At all times her playing was intensely poetic.[citation needed] Harold C. Schonberg recalls in his book The Great Pianists that her performance of the Schumann concerto under the direction of André Cluytens in the late 1950s "was strikingly reminiscent of Josef Hofmann's [performances]. It had much the same suppleness, tonal subtlety and unswerving rhythm."[7] Like Hofmann, she never played a piece quite the same way twice. Each time she brought to it a slightly different point of view; each time, the new approach seemed inevitable and perfectly natural.[7] In his obituary of Novaes in The New York Times dated 7 March 1979, Schonberg stated: "The sheer beauty of her playing managed to transcend any other considerations; it was its own reward. There may have been more monumental pianists, more intellectual pianists, but it is hard to think of a pianist whose playing gave as much sheer pleasure as that of Guiomar Novaes."

David Dubal writes in The Art of the Piano that her playing was "first and always personalized. She delighted in details, leaving one wondering why others never saw or savored them. Even at capricious moments, she had that marvelous and indispensable trait of a great interpreter -- the power to convince. In whatever she touched there was a feeling of intimacy, and it was Chopin she touched most."

Guiomar Novaes on the cover of Ariel - Musical Culture Magazine


Novaes was particularly renowned for her interpretations of Chopin and Schumann, which were full of nuances and insights. She left a variety of recordings, including 78s from the 1920s and 1940s (she was not recorded during the 1930s) that have been collected on two CDs by APR.[8]

Later, and especially during the 1950s, she recorded mostly for Vox, producing a recording of Beethoven's Piano Concerto No. 4, with Otto Klemperer and the Vienna Symphony Orchestra, that is highly rated by musicians and critics.[2] She also recorded works for piano and orchestra by Mozart, Schumann, Grieg, and Falla. The noted Brazilian Chopin specialist Nelson Freire says that he was deeply influenced by Novaes' recording of Chopin's Second Piano Concerto with Klemperer, which he first heard at age 14 and regards as an ideal to strive for.[9]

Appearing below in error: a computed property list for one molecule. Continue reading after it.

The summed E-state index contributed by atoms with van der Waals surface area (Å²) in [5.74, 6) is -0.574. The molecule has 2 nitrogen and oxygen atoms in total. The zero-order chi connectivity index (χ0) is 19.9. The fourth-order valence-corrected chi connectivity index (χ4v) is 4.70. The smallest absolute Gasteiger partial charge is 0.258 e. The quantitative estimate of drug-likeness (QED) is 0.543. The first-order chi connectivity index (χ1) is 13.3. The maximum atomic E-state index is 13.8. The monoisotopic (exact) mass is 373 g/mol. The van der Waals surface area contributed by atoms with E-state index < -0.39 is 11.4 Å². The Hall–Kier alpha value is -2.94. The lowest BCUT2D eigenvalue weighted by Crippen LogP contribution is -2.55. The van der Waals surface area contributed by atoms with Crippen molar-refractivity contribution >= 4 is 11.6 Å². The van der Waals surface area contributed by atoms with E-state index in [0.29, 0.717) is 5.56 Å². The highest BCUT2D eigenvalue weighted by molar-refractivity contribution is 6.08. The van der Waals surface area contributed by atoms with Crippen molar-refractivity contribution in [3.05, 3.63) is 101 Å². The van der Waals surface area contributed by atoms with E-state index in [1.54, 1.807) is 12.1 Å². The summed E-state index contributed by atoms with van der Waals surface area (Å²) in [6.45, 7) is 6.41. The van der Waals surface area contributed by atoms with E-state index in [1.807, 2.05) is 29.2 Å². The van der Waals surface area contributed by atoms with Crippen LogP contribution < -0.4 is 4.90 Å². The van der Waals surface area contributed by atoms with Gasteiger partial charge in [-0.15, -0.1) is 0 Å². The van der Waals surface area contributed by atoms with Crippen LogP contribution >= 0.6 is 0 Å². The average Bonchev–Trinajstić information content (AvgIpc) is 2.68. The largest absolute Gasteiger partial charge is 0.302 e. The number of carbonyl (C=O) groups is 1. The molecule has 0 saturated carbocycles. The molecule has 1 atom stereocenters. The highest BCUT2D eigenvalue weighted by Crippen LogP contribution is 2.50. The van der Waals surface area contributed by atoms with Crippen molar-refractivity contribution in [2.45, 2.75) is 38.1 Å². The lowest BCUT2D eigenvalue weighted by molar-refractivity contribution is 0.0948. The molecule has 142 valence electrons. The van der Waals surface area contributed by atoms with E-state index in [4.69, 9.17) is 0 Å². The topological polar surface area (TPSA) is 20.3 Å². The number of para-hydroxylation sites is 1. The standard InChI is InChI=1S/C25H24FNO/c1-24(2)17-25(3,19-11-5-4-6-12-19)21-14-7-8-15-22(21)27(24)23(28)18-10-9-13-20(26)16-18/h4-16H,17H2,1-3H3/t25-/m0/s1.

Her mid-century recordings of concertos, encore pieces, and Chopin solo works have been reissued by Vox on CD. A 3-CD set of the last-named contains the etudes (Op. 10 and Op. 25), 20 nocturnes, and the B-flat minor Piano Sonata No. 2 ("Funeral March").[10] Most of her highly regarded Schumann recordings were released on CD in 2009 by the label Musical Concepts.[11] At Philipp's urging, she recorded a set of Mendelssohn's Songs Without Words, which he said were "unduly neglected."[12] These have not yet officially been released on CD, nor have her Debussy recordings.


  • Methuen-Campbell, James, ed. Stankey Sadie, The New Grove Dictionary of Music and Musicians, Second Edition, 20 vols. (London: Macmillan, 2001). ISBN 1-56159-239-0.
  • Schonberg, Harold C., The Great Pianists (New York: Simon & Schuster, 1987, 1963). ISBN 0-671-64200-6.


  1. ^ a b "Guiornar Novaes, Leading Brazilian Concert Pianist, Dies". New York Times. March 9, 1979.
  2. ^ a b c Methuen-Campbell, New Grove, 18.208.
  3. ^ The Art of Guiomar Novaes, Vanuard Classics OVC8071
  4. ^ a b c d Schonberg, 408.
  5. ^ Boston Globe, 21-Nov-1954, C.W.D., "Pianist Guiomar Novaes begins Mason series"
  6. ^ Schonberg, 408-409.
  7. ^ a b Schonberg, 409.
  8. ^ "GUIOMAR NOVAES The complete published 78rpm recordings"
  9. ^ Nelson Freire in conversation with Petroc Trelawny, on BBC Radio 3's In Tune program, broadcast 11 August 2010. Freire says that he has listened to that recording more than a thousand times.
  10. ^ Voxbox Legends 3-CD set, ref. CDX3 3501
  11. ^ "Musical Concepts: Guiomar Novaes plays Schumann"
  12. ^ David Dubal, The Art of the Piano, Summit Books (1989)